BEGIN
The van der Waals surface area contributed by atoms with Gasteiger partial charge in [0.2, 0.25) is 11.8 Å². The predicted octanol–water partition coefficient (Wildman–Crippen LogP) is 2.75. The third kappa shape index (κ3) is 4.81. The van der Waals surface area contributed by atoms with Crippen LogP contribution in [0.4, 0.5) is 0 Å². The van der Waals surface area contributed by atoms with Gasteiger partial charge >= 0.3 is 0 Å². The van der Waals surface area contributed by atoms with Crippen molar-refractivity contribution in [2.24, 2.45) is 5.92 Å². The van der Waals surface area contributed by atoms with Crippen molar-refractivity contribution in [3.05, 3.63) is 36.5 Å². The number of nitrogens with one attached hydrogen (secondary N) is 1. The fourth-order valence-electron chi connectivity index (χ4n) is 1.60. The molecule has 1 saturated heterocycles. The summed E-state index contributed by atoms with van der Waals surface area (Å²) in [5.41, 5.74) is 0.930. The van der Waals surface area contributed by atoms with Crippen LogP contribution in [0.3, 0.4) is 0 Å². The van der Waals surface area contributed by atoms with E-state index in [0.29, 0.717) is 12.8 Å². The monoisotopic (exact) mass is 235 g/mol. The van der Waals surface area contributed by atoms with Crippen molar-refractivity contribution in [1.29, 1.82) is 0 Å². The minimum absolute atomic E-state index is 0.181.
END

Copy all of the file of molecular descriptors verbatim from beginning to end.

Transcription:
The van der Waals surface area contributed by atoms with Gasteiger partial charge in [0.2, 0.25) is 11.8 Å². The predicted octanol–water partition coefficient (Wildman–Crippen LogP) is 2.75. The third kappa shape index (κ3) is 4.81. The van der Waals surface area contributed by atoms with Crippen LogP contribution in [0.4, 0.5) is 0 Å². The van der Waals surface area contributed by atoms with Gasteiger partial charge >= 0.3 is 0 Å². The van der Waals surface area contributed by atoms with Crippen molar-refractivity contribution in [2.24, 2.45) is 5.92 Å². The van der Waals surface area contributed by atoms with Crippen molar-refractivity contribution in [3.05, 3.63) is 36.5 Å². The number of nitrogens with one attached hydrogen (secondary N) is 1. The fourth-order valence-electron chi connectivity index (χ4n) is 1.60. The molecule has 1 saturated heterocycles. The summed E-state index contributed by atoms with van der Waals surface area (Å²) in [5.41, 5.74) is 0.930. The van der Waals surface area contributed by atoms with Crippen LogP contribution in [0.3, 0.4) is 0 Å². The van der Waals surface area contributed by atoms with E-state index in [0.29, 0.717) is 12.8 Å². The monoisotopic (exact) mass is 235 g/mol. The van der Waals surface area contributed by atoms with Crippen molar-refractivity contribution in [1.29, 1.82) is 0 Å². The minimum absolute atomic E-state index is 0.181.